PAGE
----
I sometimes think I should have been born in another time, another era. The late 1800’s or early 1900’s hold a special appeal to me. The Victorian era seems so romantic. I don’t know what it is about the past that appeals to me. I’m very fond of indoor plumbing and running water so it’s not the lack of modern conveniences that I desire. I think it’s the furnishings, the architecture, and the fashions I am drawn to. I love long lacy dresses and hand carved tables. Parasols and drawing rooms and horse drawn carriages would adorn my life. I dream of being an elegant lady who reads Dickens in the library and crochets doilies in the parlor.
My husband, on the other hand, is a modern man. He likes sleek, clean lines in buildings. He collects watches that look and work like the cockpit of a jet airliner. He has no desire to live in any century other than the 21st unless it is sometime in the future. It’s a miracle we can live together in the same house.
When I was little I remember the pale green cupboard sitting on my grandma’s back porch. It had 3 open shelves on the top with glass fronted doors and two shelves behind solid doors on the bottom. The doors are locked with a skeleton key that has long since disappeared. It is sturdy and was built to last unlike the furniture we buy today. She stored her home canned fruits and pickles on the shelves. She would send me out to fetch a jar of pickles and I loved the look of the jars lined up waiting for me to pick choose one. Her pickles weren’t like any I had ever had before. She put green food color in with the water and it turned them a deep, deep green, almost a turquoise green. It was a color that I’ve never seen in nature and it made her pickles extra special because no one did them like she did. Because of this they tasted better than any pickles you could buy in the store. When my grandma passed away and they were dividing up her belongings, no one wanted the old cupboard. I was thrilled to take it home.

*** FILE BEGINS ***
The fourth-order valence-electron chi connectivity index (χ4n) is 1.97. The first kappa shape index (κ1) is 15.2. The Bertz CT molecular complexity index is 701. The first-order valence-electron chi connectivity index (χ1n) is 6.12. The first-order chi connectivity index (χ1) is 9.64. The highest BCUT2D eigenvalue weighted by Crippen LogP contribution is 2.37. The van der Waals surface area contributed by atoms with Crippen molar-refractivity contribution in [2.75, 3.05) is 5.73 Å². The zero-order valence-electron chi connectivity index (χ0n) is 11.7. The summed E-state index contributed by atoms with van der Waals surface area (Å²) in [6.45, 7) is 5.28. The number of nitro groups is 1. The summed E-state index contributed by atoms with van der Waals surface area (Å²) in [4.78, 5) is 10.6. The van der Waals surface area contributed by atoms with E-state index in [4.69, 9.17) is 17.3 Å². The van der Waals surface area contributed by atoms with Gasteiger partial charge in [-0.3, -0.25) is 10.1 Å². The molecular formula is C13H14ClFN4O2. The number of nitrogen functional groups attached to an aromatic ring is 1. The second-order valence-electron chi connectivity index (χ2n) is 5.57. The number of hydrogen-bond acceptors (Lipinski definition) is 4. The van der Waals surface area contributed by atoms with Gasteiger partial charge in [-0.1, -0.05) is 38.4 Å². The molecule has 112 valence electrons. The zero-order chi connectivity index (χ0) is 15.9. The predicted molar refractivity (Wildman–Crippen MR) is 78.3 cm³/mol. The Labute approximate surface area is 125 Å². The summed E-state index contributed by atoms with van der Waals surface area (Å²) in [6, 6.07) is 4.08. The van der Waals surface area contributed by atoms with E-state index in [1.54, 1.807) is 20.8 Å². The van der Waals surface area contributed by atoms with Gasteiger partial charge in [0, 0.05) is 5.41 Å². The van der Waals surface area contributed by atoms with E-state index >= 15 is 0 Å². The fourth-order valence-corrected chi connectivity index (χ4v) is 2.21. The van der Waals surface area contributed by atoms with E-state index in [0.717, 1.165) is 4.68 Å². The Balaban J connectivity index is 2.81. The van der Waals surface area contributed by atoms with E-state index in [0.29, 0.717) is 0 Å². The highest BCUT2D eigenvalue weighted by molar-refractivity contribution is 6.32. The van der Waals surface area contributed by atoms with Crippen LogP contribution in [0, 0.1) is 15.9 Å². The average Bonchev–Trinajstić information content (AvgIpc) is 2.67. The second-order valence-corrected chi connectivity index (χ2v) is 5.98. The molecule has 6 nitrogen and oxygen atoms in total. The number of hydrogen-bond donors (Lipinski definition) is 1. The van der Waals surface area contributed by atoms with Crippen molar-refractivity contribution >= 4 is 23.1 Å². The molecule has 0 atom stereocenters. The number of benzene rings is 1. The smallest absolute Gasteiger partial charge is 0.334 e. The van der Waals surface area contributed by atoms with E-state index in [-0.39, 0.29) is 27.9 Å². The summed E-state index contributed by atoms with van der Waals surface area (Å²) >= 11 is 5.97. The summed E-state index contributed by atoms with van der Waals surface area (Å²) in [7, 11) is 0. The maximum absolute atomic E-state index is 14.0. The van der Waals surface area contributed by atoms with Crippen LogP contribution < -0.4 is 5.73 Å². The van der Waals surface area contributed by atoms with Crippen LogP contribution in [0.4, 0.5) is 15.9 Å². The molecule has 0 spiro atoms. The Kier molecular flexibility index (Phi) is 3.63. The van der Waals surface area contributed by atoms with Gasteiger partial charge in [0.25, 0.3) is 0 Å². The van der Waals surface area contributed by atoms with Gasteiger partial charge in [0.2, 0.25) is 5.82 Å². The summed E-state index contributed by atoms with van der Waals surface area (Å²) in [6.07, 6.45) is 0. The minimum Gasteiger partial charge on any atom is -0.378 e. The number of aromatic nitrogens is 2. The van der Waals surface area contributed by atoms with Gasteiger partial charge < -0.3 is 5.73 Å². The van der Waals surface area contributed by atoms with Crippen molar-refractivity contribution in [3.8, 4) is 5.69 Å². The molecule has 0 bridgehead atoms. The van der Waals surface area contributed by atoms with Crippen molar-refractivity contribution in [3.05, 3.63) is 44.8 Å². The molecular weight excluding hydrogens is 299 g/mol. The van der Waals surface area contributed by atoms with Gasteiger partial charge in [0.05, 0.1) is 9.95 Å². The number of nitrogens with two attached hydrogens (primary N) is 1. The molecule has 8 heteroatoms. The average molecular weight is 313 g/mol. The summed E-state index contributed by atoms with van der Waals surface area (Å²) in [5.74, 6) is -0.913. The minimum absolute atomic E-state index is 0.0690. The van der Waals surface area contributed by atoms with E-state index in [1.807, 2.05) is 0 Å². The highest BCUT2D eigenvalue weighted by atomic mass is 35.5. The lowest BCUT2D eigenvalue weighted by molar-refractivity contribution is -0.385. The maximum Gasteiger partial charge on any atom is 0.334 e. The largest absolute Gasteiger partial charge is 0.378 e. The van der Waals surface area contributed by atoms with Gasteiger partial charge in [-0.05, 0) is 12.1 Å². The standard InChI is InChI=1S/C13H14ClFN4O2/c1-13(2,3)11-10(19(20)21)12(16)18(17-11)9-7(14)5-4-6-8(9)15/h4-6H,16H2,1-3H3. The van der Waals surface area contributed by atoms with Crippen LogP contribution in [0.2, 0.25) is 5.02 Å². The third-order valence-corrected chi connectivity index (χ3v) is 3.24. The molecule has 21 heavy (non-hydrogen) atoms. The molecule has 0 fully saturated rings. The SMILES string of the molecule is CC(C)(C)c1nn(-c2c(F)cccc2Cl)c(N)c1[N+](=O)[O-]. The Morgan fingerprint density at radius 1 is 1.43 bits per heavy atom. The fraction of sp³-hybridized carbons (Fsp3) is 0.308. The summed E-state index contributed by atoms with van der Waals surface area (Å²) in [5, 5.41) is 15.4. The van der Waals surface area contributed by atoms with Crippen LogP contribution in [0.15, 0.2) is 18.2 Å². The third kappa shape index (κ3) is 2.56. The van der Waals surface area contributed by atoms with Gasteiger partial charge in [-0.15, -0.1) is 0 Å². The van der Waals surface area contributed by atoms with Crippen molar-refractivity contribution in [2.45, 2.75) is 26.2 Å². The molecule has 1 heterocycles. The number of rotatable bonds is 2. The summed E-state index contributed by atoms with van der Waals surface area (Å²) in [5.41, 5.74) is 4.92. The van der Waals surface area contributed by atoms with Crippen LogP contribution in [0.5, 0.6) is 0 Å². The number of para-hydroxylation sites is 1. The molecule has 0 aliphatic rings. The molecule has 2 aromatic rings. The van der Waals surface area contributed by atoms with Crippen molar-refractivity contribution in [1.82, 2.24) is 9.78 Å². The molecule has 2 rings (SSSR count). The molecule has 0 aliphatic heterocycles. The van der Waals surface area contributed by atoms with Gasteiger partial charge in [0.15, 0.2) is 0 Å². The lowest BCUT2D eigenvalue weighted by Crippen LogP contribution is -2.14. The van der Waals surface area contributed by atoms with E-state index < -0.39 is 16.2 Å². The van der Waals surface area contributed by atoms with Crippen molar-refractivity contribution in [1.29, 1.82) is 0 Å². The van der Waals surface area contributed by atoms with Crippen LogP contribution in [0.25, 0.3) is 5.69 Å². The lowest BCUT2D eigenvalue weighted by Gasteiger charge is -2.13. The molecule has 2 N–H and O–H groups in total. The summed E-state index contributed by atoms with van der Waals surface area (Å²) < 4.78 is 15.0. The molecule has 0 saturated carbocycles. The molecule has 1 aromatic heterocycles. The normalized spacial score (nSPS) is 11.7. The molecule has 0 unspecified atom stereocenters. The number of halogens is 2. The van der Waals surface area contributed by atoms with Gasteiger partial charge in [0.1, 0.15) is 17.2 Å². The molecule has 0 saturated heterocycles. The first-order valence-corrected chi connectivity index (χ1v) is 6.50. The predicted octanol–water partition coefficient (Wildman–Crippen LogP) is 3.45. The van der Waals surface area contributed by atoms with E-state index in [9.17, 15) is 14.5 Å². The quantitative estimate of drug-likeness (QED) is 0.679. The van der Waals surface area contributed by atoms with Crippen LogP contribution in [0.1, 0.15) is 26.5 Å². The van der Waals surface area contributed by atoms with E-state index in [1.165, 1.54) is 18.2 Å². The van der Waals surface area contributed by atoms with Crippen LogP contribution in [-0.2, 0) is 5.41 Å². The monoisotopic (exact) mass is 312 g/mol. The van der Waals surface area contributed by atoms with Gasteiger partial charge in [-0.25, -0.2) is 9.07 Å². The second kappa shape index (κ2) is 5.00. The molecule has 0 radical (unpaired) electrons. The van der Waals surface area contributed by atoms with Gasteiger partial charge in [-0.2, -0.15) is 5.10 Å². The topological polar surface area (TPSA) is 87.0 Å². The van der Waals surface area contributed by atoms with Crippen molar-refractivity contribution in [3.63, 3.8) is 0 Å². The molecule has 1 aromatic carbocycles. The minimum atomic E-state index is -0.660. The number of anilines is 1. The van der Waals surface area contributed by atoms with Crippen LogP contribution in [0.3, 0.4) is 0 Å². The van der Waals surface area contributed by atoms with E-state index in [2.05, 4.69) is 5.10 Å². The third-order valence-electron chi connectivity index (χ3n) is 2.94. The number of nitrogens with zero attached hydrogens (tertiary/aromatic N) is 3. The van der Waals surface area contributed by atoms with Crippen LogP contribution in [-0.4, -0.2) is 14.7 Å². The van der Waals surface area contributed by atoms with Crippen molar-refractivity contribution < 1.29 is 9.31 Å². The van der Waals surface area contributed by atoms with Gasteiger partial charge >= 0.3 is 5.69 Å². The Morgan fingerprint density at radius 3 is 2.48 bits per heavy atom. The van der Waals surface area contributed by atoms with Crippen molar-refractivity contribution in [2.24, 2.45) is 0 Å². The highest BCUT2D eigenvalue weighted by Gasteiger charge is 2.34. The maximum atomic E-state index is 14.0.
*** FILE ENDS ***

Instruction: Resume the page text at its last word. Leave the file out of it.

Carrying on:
My husband watched me unload it and was less than overjoyed. “What are you going to do with it?” he wanted to know. “I don’t know, maybe paint it” I answered. “I’ve got an idea. Why don’t we use it for firewood” he suggested. It became a family joke. If we were going camping and needed kindling he would suggest grandma’s cupboard. When we ran out of wood for the fireplace he would threaten it with an ax. If someone admired it he would offer to load it into their car. He sees an old, peeling piece of junk with doors that are warped and won’t shut right. He thinks it is ugly and useless. I see my childhood when I look at it. I see my grandma in her apron standing at the stove boiling vinegar and sugar for her pickles. I see a quieter, slower time that reminds me of long lace dresses and summer evenings spent sitting on the veranda sipping lemonade. My husband and I don’t see eye to eye on grandma’s cupboard but we do agree that family is the most important thing in our life. And we agree that a modern man and an old fashioned girl can live together happily ever after.